After three eventful years in Yemen, Michael returned to the States for a steady teaching job. Shortly thereafter, the country was rocked by tumult, ranging from the Arab Spring demonstrations in 2011, to the onset of a civil war which seemingly persists in modern day. As much as she loved her time in Yemen, she feels grateful to have left while it was still possible to buy a plane ticket.
Leek’s paintings provide a stark contrast to the subtle optimism that creeps up through the cracks of Michael’s Yemeni memories. She first volunteered in Guatemala after graduating from high school, and she makes a point to return every few years to keep up relief efforts. One of her tasks is assisting elderly women who have been separated from their families.
Guatemala emerged from a 40-year-long civil war in 1997, which only further displaced a population already battered by devastating weather. Between seemingly endless warfare and mudslides, entire families have been broken apart. Some don’t know where their loved ones went—or even what happened to them.
Specifically, Leek’s oil paintings capture the emotional Guatemalan landscape as etched upon the faces of the widowers she befriended. With meticulous detail, Leek renders survivors’ faces with heavy interwoven lines beneath their harrowed eyes. Scant light rests upon their pronounced cheekbones and glimmers in their distant eyes. The women often stand in front of vast garments, emblazoned with colorful geometric patterns. Sometimes they sit in dilapidated homes of planks and sheet metal. Sometimes only darkness accompanies them.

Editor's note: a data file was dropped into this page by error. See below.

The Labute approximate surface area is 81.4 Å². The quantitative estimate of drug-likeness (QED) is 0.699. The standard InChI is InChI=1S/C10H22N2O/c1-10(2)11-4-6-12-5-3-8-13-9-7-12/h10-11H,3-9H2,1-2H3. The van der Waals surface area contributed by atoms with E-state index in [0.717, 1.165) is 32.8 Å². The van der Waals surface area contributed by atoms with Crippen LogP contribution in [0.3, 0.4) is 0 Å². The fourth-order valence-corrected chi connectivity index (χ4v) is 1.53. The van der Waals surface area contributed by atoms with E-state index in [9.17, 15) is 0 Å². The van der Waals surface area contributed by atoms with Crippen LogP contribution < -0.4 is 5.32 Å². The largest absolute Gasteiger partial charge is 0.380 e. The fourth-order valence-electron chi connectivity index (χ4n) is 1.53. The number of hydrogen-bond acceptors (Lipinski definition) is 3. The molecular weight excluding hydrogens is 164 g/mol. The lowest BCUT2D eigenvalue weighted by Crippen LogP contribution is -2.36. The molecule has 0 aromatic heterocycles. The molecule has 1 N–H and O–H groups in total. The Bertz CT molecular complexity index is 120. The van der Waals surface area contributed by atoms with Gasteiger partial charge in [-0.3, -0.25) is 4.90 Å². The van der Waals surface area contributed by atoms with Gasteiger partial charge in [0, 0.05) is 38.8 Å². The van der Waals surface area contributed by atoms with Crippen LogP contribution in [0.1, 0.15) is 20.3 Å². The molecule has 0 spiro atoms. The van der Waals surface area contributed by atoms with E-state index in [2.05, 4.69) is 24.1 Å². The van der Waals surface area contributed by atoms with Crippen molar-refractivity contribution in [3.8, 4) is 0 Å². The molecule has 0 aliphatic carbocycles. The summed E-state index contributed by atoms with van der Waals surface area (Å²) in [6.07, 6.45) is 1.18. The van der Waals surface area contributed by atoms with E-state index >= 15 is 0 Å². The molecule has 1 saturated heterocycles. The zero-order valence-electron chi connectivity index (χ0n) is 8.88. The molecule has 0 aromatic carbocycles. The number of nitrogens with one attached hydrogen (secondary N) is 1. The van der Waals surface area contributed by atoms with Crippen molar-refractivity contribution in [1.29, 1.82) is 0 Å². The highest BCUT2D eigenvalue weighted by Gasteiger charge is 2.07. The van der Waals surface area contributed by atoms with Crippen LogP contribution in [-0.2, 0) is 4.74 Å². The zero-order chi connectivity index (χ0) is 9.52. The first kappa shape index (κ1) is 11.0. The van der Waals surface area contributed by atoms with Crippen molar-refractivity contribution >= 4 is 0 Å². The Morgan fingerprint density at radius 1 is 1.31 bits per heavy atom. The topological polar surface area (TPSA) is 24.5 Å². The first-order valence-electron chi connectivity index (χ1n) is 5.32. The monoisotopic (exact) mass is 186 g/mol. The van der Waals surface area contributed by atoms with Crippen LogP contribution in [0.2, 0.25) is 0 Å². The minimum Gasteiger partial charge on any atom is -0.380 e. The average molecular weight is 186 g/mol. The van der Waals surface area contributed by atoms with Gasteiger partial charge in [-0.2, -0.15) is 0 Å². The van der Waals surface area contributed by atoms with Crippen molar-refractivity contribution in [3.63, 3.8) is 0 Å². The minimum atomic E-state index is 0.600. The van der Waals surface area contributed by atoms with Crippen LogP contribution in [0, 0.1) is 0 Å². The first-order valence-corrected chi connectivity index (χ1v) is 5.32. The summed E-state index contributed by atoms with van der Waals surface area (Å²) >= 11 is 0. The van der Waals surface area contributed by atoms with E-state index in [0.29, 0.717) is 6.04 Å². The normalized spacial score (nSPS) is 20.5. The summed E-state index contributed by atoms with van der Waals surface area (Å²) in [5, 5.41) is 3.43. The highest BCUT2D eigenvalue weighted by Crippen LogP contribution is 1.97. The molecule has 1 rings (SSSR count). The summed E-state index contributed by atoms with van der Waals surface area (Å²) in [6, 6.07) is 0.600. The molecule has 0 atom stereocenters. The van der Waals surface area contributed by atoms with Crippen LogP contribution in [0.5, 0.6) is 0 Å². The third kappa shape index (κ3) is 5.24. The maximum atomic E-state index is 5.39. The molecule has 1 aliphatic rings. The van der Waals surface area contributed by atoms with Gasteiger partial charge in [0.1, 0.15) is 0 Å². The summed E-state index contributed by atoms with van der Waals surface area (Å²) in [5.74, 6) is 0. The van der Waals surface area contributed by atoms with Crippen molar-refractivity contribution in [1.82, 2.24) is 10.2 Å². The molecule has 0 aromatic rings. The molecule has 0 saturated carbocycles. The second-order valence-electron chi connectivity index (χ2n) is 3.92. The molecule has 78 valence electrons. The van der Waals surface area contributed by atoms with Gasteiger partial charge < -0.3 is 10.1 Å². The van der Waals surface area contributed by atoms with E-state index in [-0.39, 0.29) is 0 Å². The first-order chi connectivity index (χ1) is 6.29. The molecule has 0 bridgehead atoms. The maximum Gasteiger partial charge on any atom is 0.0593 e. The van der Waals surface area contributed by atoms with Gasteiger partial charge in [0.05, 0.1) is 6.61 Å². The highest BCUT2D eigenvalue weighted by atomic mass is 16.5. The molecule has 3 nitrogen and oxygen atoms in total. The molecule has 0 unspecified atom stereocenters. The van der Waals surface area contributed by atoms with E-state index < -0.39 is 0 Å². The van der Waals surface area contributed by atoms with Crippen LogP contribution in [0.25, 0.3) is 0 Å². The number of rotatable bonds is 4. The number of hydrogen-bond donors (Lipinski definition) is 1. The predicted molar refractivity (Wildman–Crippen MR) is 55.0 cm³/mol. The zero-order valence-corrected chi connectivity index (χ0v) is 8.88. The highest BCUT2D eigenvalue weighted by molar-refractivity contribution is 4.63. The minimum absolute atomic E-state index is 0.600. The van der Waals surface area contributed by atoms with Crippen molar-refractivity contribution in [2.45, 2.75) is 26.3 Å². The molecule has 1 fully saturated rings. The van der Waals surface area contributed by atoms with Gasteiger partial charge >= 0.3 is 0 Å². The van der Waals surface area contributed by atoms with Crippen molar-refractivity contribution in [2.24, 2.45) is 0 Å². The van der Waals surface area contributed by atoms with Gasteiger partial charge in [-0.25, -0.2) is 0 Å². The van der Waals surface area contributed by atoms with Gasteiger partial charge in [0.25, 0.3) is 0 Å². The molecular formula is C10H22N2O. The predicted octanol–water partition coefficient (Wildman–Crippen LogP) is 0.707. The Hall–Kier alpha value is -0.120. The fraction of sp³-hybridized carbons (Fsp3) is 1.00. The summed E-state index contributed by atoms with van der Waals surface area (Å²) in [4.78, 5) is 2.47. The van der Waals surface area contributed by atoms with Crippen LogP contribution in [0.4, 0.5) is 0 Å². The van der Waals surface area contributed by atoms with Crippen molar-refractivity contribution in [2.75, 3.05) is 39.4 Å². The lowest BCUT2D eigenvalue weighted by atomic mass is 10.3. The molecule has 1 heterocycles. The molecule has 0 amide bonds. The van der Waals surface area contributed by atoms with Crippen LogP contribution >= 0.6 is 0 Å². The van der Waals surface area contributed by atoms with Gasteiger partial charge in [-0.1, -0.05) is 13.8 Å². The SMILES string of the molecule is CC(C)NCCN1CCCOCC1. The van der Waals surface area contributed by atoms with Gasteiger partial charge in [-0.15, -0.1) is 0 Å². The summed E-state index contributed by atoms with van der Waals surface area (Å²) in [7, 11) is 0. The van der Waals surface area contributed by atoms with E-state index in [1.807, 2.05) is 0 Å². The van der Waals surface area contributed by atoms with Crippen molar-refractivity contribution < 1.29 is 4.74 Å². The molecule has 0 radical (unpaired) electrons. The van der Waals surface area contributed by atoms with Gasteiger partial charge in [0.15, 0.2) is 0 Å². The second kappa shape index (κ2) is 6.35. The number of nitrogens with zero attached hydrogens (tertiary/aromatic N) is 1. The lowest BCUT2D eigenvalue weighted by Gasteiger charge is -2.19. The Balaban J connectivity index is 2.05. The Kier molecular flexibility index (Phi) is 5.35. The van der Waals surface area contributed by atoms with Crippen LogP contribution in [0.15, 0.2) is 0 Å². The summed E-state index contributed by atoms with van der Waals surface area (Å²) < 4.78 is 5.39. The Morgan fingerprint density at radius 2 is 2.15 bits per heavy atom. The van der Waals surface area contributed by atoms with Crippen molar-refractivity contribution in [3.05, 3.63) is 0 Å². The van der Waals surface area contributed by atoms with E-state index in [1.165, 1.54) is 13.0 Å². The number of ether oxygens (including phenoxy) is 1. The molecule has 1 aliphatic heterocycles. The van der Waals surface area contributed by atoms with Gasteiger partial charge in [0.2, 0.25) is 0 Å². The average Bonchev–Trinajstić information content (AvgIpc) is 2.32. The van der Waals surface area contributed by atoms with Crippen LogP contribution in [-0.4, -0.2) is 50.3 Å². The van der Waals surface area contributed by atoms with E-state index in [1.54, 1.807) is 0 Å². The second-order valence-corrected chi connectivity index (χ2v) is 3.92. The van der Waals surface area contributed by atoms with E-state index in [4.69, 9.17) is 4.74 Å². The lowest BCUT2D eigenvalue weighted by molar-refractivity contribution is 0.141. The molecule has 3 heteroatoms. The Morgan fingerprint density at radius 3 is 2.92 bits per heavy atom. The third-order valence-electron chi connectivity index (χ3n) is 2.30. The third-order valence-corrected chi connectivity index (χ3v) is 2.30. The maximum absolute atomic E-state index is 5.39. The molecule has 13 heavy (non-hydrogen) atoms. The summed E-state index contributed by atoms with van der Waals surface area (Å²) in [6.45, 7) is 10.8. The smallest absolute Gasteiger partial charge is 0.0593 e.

“These women are older and have trouble taking care of themselves,” Leek describes. “So, the purpose of the center is to provide housing for some of them, but for most of them, they come in three days a week to [get] food or medicine. Sometimes we’ll visit their homes and bring them whatever they need. A lot live in little houses made of bamboo and sheet metal, with dirt floors. It’s definitely eye-opening to see how they live down there, but they all have a pretty optimistic mindset, considering.”
Both Leek and Michael were unaware of each other’s work until WHQR organized this show. Both artists submitted proposals to the radio station, with the end-result being a display of pre- and post-war imagery, sharing a few salient commonalities.
“They thought our work would pair well together, and I think it really does,” Leek exclaims. “We both focus on how traditions shape culture, how they’ve been fading in recent years, and how that’s affected them. We found a common ground there, because they’re very different cultures from different parts of the world, but they do have a lot of similarities. We both feature articles of clothing, and you can see traditional clothes they wear. Weaving is a big part of both cultures, as are merchants. They both have their share of hardships.”
Similarly, Michael views Leek as a peer—not only artistically but academically. Michael claims her an anthropologist, even.
“Arts are part of what cultural anthropologists study,” Michael tells, “and sometimes they’re a part of what archaeologists study, looking at cave art and things like that. Particularly, for a cultural anthropologist, art can be either representational or symbolic, and understanding it in terms of how it’s used, as well as how it’s produced and who are the people that do it, is something really of interest. [Leek] has that ability to really be empathetic and integrate with people, and that shows up in her paintings.”
A proceed of all sales from the displayed work go to various organizations that provide relief efforts in these struggling countries.